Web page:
On this episode Holly is joined by Sep. Sep has been investing for 6 years, while he has lived in Orange County his whole life he did not start investing in his backyard when he got his start. After being laid off he decided to take his life savings and invest it into stocks, which he also lost. He moved in with his parents while he got back on his feet and got another job.
With worries about “what ifs” Sep picked up Rich Dad, Poor Dad and realized that he wanted to start investing and increasing his cash flow. It took him 2 years to get any cash flow with his investments. While 2 years was a long wait Sep was focused on long term cash flow and did not give up on his dreams of real estate investing.
Sep said that when you are investing you often focus on the property but it is much more than that, it is about the team, the area, and the customer. You need to find your investor identity when you get into this business, he found out his identity early on with tenants that were less than desirable. He expected everything to be nice and easy with cash flow immediately but that is not always the case, you have to work hard for what want and know whom the customer is that you want to serve.
Holly reminds us that we need to outfit our investments to the correct spec level for the customer you are serving, you need to keep in mind that a C level customer might be scared away by an A level kitchen upgrade, it is important to know your customer when you are flipping so that you do not spend more money or time than is necessary for the investment.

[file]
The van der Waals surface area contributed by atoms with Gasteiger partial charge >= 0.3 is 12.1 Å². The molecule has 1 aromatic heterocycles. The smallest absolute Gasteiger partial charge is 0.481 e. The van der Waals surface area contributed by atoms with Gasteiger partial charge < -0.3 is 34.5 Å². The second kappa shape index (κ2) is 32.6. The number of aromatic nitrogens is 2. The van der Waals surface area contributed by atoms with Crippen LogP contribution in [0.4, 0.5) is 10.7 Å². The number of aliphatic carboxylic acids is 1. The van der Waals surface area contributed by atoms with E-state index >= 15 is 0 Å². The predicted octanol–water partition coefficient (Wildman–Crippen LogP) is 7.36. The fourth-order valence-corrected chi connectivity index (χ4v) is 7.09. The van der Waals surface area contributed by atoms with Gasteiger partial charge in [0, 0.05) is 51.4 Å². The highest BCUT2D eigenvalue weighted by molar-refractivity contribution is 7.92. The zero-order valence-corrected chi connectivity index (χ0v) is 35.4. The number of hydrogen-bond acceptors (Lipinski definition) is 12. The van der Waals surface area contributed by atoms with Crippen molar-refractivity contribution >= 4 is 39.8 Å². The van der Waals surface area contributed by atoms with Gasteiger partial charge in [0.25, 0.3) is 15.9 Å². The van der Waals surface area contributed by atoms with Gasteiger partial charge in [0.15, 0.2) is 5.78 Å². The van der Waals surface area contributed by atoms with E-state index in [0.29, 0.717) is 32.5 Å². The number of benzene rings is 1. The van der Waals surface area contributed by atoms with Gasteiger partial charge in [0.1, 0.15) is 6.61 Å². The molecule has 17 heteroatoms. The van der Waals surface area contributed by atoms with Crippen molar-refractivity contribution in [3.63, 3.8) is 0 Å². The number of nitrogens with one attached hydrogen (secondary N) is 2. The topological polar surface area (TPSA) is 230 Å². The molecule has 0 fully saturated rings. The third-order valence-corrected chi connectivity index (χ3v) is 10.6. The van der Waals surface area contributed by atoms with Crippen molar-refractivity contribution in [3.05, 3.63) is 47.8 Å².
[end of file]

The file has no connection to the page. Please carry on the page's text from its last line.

Sep and Holly talk about their investor identity and how important it is to know what yours is. Your investor identity has to do with the team that you employ also. You need to find a management company that is best suited for all involved in the project.
Most successful and stressful deal for Sep is a deal he did in San Antonio, Texas a 520-apartment complex that was structured with virtually no money down. This deal the seller wanted to get out as quickly as possible so it was an easy buy and was able to pull all equity out of it and increase the cash flow.
Sep’s biggest lesson learned is that real estate investing is a business; once you treat it like a business it is more enjoyable, more fun and less stressful. If you have a system in place your team can send you exactly what you are looking for making your business more streamlined. Holly reminds us that we always need to be flexible and ready for change when the market demands it.
Sep does not manage his properties and always hires management for his properties because he does not have a real estate license and he needs a management company this is able to take care of whatever needs to be done since his properties are out of state. Holly on the other hand manages all of her properties, it is more manageable for her because of the amount of properties that she owns and the relationships that she has with her tenants. You must weigh out if it is more financially beneficial to manage your own properties or hire a team to do it; sometimes it is hard to give up that control but that can also be a point of success or failure for the property.
When looking for seller financed deals you must get to know the seller; what are their needs, wants and desires, and structuring the LOI based on that. You should be prepared to give multiple options to the seller because they will often turn you down. Sep uses Craigslist to look for his next deal.
When trying to find emerging real estate markets look for markets that have markets with 200,00 or greater and job growth at least 2% for the last 2 years and population growth of 2% over the last 2 years.
Education is the best investment you can give yourself when you are beginning in real estate investing, you want to educate yourself and surround yourself with those who are on the same journey as you.
If you are interested in getting in touch with Sep you can reach him via Facebook
or by email at sepehrb1